The most discussed moment of the 2022 Met Gala was Kim Kardashian walking the red carpet in the same Jean Louis gown Marilyn Monroe wore when she sang “Happy Birthday” to President John F. Kennedy in 1962.
According to Bob Mackie (82), the legendary designer behind some of the most memorable looks in fashion history, whoever greenlighted that decision should be impeached. “I thought it was a big mistake,” he, told Entertainment Weekly. “[Marilyn] was a goddess. A crazy goddess, but a goddess. She was just fabulous. Nobody photographs like that. And it was done for her. It was designed for her. Nobody else should be seen in that dress.”
For Mackie, his objections are more than just a personal preference. Early on in his career, Mackie worked as an assistant to Jean Louis. At age 23, Bob drew the original sketch for the gown, unaware of the dress’s purpose beyond that it would be an original piece for Ms. Monroe. No one, not even Mackie, knew the dress would become part of Marilyn’s most iconic (and infamous) moments in her legacy.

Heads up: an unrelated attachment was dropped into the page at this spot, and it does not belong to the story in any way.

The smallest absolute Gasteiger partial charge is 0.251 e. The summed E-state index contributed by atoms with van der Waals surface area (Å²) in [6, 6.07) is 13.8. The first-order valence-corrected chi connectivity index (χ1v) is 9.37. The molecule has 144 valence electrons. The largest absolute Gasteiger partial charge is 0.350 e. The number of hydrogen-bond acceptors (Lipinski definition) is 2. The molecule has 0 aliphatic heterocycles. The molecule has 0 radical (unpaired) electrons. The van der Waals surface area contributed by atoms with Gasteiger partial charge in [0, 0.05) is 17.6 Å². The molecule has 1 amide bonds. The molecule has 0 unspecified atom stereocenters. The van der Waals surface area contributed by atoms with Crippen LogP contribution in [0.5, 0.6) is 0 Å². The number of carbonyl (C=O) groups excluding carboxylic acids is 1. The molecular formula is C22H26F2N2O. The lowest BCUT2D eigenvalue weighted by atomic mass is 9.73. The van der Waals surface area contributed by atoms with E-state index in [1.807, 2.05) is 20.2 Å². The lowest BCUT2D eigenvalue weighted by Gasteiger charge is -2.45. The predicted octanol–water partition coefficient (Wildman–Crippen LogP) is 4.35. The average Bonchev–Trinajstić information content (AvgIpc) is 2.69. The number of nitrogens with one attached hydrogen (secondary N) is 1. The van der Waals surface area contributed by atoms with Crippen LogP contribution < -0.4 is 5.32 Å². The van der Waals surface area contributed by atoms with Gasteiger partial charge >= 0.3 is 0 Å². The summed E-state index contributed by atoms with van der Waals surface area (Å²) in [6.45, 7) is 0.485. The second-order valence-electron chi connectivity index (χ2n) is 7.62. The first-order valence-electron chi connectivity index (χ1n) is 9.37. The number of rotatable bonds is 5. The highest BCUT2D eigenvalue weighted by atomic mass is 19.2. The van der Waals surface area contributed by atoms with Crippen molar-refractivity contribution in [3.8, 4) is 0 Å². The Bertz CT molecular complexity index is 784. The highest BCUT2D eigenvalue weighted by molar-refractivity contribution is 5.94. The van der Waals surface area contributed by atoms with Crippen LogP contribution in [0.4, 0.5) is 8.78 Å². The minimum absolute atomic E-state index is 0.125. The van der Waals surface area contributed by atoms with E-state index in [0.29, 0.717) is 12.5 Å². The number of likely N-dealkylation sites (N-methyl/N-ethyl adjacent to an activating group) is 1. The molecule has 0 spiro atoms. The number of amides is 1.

Mackie also echoed many historians’ concerns that this might set a precedent for celebrities wearing historical garments for quick viral moments. “There are all the issues with the actual preservation of the dress, and things like oxygen can affect a dress,” Alicia Malone, who spoke to EW with Mackie as part of TCM’s upcoming fashion on film series, Follow the Thread. “Usually, these outfits are kept very much in controlled environments, and we see that with the Met. The Costume Institute is so careful about how they are handling these historic items. So, it was quite alarming that she was able to wear it. I personally wish she wore a replica instead of the real thing.”
The Kardashians star only wore the original dress for the red carpet, according to Vogue. Kim left her hotel in a dressing gown, arrived at a small fitting room by the Met Gala that was set up for the event, and changed into the $4.8 million dress with help from a conservationist from Ripley’s Believe It Or Not. Then she changed into a replica of the dress – one also owned by Ripley’s.
“I’m extremely respectful to the dress and what it means to American history,” Kim told Vogue. “I would never want to sit in it or eat in it or have any risk of any damage to it, and I won’t be wearing the kind of body makeup I usually do.”